Running with Illness: Intro
Illness and injury can be the two most frustrating factors about running. You build a good base, get into the rhythm, and then you wake up with the flu. So first, how can we help prevent illness from occurring? Good eating habits will help, and so too will running. Straight after a workout, your immune system will be weakened, with the number of white blood cells reduced. A couple of hours later however, the number of white blood cells will be higher than the pre-workout number. Of course, a number of factors play apart in this reaction, such as how hard you worked. Over time, exercise will benefit your immune system
However, sometimes it can have the opposite effect. Research appears to show that the optimal number of miles to run a week is 30. This may seem a lot for beginners, but remember running and distance will help improve your immune system. Runners who ran 60 miles a week in the study had twice as many illnesses a year as those who ran 30. An interesting study on marathon training showed that 12% of runners who ran the marathon got ill, however, only 2% of those who didn't run the marathon, but trained for it got ill. The marathon racers showed a 30-40% decrease in immune system activity straight after the race, so take care after a long hard workout.
I wouldn't advise running when your sick, however some runners believe that it is safe to run when all the symptoms are contained to above the neck - for instance a head cold. If you have a chesty cough or infection, you shouldn't run at all until you have fully recovered. If I have a sore throat, I generally run and get away with it. If you run one day and feel worse the next, stop running until you have recovered otherwise you could be out for even longer. Running while ill is down to your own discretion. If you do run while ill, take it easy and avoid speedwork.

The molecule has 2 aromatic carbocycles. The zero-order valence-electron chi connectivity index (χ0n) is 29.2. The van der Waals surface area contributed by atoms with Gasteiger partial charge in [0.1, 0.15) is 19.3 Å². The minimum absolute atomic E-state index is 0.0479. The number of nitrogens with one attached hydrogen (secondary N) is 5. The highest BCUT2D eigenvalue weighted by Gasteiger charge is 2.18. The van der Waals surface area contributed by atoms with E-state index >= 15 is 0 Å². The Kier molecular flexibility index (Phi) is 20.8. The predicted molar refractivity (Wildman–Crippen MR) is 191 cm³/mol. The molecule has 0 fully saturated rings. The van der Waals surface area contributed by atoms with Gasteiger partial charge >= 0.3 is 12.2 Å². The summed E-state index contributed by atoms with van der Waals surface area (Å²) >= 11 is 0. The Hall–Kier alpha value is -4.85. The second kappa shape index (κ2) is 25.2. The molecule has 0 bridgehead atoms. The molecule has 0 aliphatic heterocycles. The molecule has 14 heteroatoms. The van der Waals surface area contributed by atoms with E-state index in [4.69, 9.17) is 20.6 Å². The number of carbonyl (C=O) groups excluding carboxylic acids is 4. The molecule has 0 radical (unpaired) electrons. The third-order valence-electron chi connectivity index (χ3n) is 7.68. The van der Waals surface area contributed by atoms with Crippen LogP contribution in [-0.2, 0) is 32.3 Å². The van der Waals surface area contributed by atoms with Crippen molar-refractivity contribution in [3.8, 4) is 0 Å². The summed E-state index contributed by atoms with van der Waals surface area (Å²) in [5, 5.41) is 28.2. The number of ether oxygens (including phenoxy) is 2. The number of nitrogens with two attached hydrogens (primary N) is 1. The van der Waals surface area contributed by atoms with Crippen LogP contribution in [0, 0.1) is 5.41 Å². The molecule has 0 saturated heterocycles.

As mentioned in the last paragraph, if there is no daily improvement in your health, do not run. If you have doubts about whether you should run, don't - relapses can occur. Do not do speed training until you have fully recovered. Unfortunately, illness or injury can mean starting all over again on reduced mileage. If you have longer than a week off I would recommend returning to running on reduced mileage.
Different illness will effect us and our running different ways, as will medication we take for the illness (please see my HubPages article entitled The dangers of taking medication and running). In coming articles I will be describing specific illness and there effect on running while battling the illness and after recovering from it. Please feel free to leave any comments about specific illness you may be interested in, and/or questions about running with illness you may have.
More by this Author
It is summertime! Rather than dread putting your butt in a bikini, work to get it in shape. The following exercise will help decrease the size of your butt and get it tone! And ladies, don't be afraid of your shape-...
In terms of physiology, it is clear that many of the factors that weigh heavily on exercise performance-particularly hydration levels, blood-sugar levels, and cardiopulmonary status-are the same ones chiefly affected by...
How does having a urinary tract infection affect your ability to run? What precautions should you take, and when should you see a doctor?